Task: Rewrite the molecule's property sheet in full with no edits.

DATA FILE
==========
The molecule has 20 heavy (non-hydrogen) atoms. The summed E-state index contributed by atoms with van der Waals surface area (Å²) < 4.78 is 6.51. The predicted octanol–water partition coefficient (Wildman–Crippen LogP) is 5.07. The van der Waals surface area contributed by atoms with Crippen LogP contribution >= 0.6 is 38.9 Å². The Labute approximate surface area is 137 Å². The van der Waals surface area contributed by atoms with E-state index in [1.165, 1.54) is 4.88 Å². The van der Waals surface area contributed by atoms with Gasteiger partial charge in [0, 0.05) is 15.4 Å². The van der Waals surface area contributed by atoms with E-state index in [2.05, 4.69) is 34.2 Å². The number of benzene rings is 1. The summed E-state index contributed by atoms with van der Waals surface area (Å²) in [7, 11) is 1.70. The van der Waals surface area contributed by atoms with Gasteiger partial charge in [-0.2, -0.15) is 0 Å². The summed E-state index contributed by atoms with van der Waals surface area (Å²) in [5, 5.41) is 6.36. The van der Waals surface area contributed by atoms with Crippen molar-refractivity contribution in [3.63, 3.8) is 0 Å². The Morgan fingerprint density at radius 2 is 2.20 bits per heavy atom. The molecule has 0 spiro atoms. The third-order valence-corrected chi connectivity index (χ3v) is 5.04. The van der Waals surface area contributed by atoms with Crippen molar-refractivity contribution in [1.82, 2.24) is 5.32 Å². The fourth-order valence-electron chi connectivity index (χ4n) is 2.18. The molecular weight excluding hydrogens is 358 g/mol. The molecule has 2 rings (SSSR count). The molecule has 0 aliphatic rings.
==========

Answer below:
The molecule has 20 heavy (non-hydrogen) atoms. The summed E-state index contributed by atoms with van der Waals surface area (Å²) < 4.78 is 6.51. The predicted octanol–water partition coefficient (Wildman–Crippen LogP) is 5.07. The van der Waals surface area contributed by atoms with Crippen LogP contribution >= 0.6 is 38.9 Å². The Labute approximate surface area is 137 Å². The van der Waals surface area contributed by atoms with E-state index in [1.165, 1.54) is 4.88 Å². The van der Waals surface area contributed by atoms with Gasteiger partial charge in [0, 0.05) is 15.4 Å². The van der Waals surface area contributed by atoms with E-state index in [2.05, 4.69) is 34.2 Å². The number of benzene rings is 1. The summed E-state index contributed by atoms with van der Waals surface area (Å²) in [7, 11) is 1.70. The van der Waals surface area contributed by atoms with Gasteiger partial charge in [-0.2, -0.15) is 0 Å². The summed E-state index contributed by atoms with van der Waals surface area (Å²) in [5, 5.41) is 6.36. The van der Waals surface area contributed by atoms with Crippen molar-refractivity contribution in [3.63, 3.8) is 0 Å². The Morgan fingerprint density at radius 2 is 2.20 bits per heavy atom. The molecule has 0 spiro atoms. The third-order valence-corrected chi connectivity index (χ3v) is 5.04. The van der Waals surface area contributed by atoms with Crippen molar-refractivity contribution in [1.82, 2.24) is 5.32 Å². The fourth-order valence-electron chi connectivity index (χ4n) is 2.18. The molecular weight excluding hydrogens is 358 g/mol. The molecule has 2 rings (SSSR count). The molecule has 0 aliphatic rings.